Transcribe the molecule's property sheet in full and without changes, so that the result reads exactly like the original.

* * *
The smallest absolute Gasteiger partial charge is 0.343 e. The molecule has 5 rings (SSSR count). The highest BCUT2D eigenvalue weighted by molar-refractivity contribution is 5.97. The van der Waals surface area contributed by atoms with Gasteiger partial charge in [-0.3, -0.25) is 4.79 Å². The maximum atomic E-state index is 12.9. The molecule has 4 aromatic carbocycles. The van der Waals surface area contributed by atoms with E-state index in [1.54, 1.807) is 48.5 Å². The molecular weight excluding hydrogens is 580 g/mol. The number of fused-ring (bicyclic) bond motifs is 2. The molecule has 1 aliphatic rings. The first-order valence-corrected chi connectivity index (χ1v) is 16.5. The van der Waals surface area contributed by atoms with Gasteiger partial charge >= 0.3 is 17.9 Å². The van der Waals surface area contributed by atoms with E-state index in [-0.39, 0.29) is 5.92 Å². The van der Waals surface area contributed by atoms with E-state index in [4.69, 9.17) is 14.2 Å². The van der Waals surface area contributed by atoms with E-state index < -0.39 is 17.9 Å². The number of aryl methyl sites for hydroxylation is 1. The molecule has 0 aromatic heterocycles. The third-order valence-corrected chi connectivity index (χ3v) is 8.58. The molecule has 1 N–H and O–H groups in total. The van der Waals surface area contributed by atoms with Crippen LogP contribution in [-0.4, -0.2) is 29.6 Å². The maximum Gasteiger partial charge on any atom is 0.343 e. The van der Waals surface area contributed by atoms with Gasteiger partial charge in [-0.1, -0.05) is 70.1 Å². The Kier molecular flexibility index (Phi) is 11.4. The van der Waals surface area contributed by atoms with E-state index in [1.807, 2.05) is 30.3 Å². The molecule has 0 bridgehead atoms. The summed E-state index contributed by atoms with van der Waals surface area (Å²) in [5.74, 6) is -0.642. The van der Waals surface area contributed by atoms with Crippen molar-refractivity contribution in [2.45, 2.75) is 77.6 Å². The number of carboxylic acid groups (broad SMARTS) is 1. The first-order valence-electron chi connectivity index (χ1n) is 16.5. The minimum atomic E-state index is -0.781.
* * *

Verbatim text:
The smallest absolute Gasteiger partial charge is 0.343 e. The molecule has 5 rings (SSSR count). The highest BCUT2D eigenvalue weighted by molar-refractivity contribution is 5.97. The van der Waals surface area contributed by atoms with Gasteiger partial charge in [-0.3, -0.25) is 4.79 Å². The maximum atomic E-state index is 12.9. The molecule has 4 aromatic carbocycles. The van der Waals surface area contributed by atoms with E-state index in [1.54, 1.807) is 48.5 Å². The molecular weight excluding hydrogens is 580 g/mol. The number of fused-ring (bicyclic) bond motifs is 2. The molecule has 1 aliphatic rings. The first-order valence-corrected chi connectivity index (χ1v) is 16.5. The van der Waals surface area contributed by atoms with Gasteiger partial charge >= 0.3 is 17.9 Å². The van der Waals surface area contributed by atoms with E-state index in [-0.39, 0.29) is 5.92 Å². The van der Waals surface area contributed by atoms with E-state index in [4.69, 9.17) is 14.2 Å². The van der Waals surface area contributed by atoms with E-state index < -0.39 is 17.9 Å². The number of aryl methyl sites for hydroxylation is 1. The molecule has 0 aromatic heterocycles. The third-order valence-corrected chi connectivity index (χ3v) is 8.58. The molecule has 1 N–H and O–H groups in total. The van der Waals surface area contributed by atoms with Crippen LogP contribution in [-0.4, -0.2) is 29.6 Å². The maximum Gasteiger partial charge on any atom is 0.343 e. The van der Waals surface area contributed by atoms with Gasteiger partial charge in [-0.1, -0.05) is 70.1 Å². The Kier molecular flexibility index (Phi) is 11.4. The van der Waals surface area contributed by atoms with E-state index in [1.807, 2.05) is 30.3 Å². The molecule has 0 bridgehead atoms. The summed E-state index contributed by atoms with van der Waals surface area (Å²) in [5.74, 6) is -0.642. The van der Waals surface area contributed by atoms with Crippen molar-refractivity contribution in [2.45, 2.75) is 77.6 Å². The number of carboxylic acid groups (broad SMARTS) is 1. The first-order valence-electron chi connectivity index (χ1n) is 16.5. The minimum atomic E-state index is -0.781.